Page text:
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THURSDAY, Oct. 15 (HealthDay News) -- The effects of interferon beta on chemokine receptor genes and chemokine expression in peripheral immune cells may provide the therapeutic effect seen in multiple sclerosis treatment, according to a German study in the October issue of the Archives of Neurology.
Sabine Cepok, Ph.D., of Technische Universitat in München, Germany, and colleagues evaluated blood samples from untreated and interferon beta-treated multiple sclerosis patients, both positive and negative for neutralizing antibodies (NABs). The study evaluated the expression of 14 chemokines and 14 chemokine receptor genes. The main study outcomes were gene expression and chemokine protein levels in the blood.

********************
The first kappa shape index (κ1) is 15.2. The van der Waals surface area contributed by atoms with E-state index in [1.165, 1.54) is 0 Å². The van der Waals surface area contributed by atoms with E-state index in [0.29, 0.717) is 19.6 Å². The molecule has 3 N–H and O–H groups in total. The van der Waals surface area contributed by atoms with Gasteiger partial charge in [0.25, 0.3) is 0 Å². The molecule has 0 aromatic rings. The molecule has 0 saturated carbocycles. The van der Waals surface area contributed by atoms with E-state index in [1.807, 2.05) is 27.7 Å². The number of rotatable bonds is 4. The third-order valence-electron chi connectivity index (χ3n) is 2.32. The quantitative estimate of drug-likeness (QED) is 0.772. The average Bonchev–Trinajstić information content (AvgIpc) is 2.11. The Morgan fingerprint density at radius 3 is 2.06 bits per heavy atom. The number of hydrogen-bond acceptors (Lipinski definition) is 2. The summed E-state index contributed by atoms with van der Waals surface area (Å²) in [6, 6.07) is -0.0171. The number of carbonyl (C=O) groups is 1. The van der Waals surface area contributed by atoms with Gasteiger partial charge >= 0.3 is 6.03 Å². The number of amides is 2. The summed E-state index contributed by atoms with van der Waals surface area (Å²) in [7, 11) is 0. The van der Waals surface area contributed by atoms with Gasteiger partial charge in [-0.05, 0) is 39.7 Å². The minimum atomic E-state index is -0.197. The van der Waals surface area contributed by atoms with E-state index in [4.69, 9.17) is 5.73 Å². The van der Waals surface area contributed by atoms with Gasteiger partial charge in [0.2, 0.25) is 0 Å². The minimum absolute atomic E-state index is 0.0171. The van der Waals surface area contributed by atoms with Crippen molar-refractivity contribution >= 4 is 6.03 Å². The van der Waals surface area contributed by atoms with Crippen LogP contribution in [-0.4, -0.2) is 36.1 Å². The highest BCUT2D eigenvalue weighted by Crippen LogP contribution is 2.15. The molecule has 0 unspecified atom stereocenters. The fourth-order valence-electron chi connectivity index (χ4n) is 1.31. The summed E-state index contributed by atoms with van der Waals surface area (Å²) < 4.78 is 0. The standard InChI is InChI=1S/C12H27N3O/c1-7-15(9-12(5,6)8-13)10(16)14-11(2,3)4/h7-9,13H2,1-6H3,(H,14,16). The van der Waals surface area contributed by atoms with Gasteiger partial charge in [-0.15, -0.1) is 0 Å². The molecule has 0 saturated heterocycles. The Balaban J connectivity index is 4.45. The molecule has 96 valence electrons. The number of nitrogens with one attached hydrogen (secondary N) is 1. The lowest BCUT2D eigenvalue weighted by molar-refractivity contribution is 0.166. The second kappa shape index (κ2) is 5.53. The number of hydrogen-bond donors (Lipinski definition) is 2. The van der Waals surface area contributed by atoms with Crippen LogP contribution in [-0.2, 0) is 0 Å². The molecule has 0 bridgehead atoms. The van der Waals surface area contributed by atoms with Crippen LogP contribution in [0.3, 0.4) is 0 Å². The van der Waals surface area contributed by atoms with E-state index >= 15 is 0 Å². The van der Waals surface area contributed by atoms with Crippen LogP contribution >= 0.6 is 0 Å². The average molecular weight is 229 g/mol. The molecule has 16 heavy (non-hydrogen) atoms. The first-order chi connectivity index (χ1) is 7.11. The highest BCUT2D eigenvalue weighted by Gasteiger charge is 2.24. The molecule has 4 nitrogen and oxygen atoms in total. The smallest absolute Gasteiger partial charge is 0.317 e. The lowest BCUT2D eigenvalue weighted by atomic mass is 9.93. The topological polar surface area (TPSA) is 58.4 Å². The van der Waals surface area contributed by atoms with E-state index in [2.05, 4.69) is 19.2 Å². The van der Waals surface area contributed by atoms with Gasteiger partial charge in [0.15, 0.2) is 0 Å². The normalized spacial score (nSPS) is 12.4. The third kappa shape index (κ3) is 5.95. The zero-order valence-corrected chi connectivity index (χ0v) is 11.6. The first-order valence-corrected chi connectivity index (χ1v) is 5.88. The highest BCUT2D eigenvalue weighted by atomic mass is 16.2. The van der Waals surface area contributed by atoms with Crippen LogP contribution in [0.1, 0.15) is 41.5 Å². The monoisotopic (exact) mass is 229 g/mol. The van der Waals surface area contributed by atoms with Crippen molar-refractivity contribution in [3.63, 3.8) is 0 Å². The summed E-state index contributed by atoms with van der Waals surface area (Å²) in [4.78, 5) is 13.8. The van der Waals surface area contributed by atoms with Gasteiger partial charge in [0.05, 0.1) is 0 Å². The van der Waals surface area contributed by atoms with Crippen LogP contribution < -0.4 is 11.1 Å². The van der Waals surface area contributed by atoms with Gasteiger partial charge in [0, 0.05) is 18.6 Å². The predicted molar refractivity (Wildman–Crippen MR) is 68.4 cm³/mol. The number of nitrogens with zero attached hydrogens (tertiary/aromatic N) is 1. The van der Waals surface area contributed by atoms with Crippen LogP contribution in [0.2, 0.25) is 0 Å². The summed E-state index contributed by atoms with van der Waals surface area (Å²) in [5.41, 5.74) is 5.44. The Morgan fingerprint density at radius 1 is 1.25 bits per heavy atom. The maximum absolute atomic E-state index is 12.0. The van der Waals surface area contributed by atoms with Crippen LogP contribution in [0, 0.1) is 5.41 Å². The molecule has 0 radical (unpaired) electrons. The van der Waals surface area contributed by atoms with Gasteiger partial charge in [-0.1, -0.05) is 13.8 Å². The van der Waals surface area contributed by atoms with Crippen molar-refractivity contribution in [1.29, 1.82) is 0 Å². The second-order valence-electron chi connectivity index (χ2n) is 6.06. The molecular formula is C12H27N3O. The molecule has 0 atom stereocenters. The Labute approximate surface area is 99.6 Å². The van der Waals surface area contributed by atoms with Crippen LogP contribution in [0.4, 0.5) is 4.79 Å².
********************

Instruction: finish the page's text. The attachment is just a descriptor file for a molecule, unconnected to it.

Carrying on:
The researchers found upregulation of CCL1, CCL2, CCL7, CXCL10, CXCL11, and CCR1 gene expression in interferon beta-treated patients who were negative for NABs. However, gene expression in treated patients who were positive for NABs was the same as for untreated multiple sclerosis patients. In addition, serum chemokine protein levels were shown to be higher in treated multiple sclerosis patients who were negative for NABs than in treated multiple sclerosis patients who were positive for NABs or untreated patients.
"We demonstrate that interferon beta strongly upregulates a set of chemokines and CCR1 in peripheral immune cells. The peripheral upregulation of these chemokines may reduce the chemoattraction of immune cells to the central nervous system and thus add to the therapeutic effects of interferon beta," the authors conclude.
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